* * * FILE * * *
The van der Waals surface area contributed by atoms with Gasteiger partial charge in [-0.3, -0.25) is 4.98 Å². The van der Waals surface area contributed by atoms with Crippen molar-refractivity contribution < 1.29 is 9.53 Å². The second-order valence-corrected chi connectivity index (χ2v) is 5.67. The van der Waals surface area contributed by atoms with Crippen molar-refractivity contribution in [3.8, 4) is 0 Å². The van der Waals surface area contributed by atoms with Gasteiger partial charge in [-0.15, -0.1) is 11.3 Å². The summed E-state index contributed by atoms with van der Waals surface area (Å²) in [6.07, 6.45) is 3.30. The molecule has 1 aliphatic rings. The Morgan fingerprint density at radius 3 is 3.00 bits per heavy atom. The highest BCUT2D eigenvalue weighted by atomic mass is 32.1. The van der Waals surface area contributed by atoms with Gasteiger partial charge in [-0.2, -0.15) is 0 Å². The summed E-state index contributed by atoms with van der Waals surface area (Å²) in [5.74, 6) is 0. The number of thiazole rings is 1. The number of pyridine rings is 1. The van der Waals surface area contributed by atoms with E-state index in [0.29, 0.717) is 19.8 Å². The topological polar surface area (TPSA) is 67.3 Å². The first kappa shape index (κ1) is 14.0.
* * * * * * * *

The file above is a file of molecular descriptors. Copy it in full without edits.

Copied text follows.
The van der Waals surface area contributed by atoms with Gasteiger partial charge in [-0.3, -0.25) is 4.98 Å². The van der Waals surface area contributed by atoms with Crippen molar-refractivity contribution < 1.29 is 9.53 Å². The second-order valence-corrected chi connectivity index (χ2v) is 5.67. The van der Waals surface area contributed by atoms with Crippen molar-refractivity contribution in [3.8, 4) is 0 Å². The van der Waals surface area contributed by atoms with Gasteiger partial charge in [-0.15, -0.1) is 11.3 Å². The summed E-state index contributed by atoms with van der Waals surface area (Å²) in [6.07, 6.45) is 3.30. The molecule has 1 aliphatic rings. The Morgan fingerprint density at radius 3 is 3.00 bits per heavy atom. The highest BCUT2D eigenvalue weighted by atomic mass is 32.1. The van der Waals surface area contributed by atoms with Gasteiger partial charge in [-0.2, -0.15) is 0 Å². The summed E-state index contributed by atoms with van der Waals surface area (Å²) in [5.74, 6) is 0. The number of thiazole rings is 1. The number of pyridine rings is 1. The van der Waals surface area contributed by atoms with E-state index in [0.29, 0.717) is 19.8 Å². The topological polar surface area (TPSA) is 67.3 Å². The first kappa shape index (κ1) is 14.0.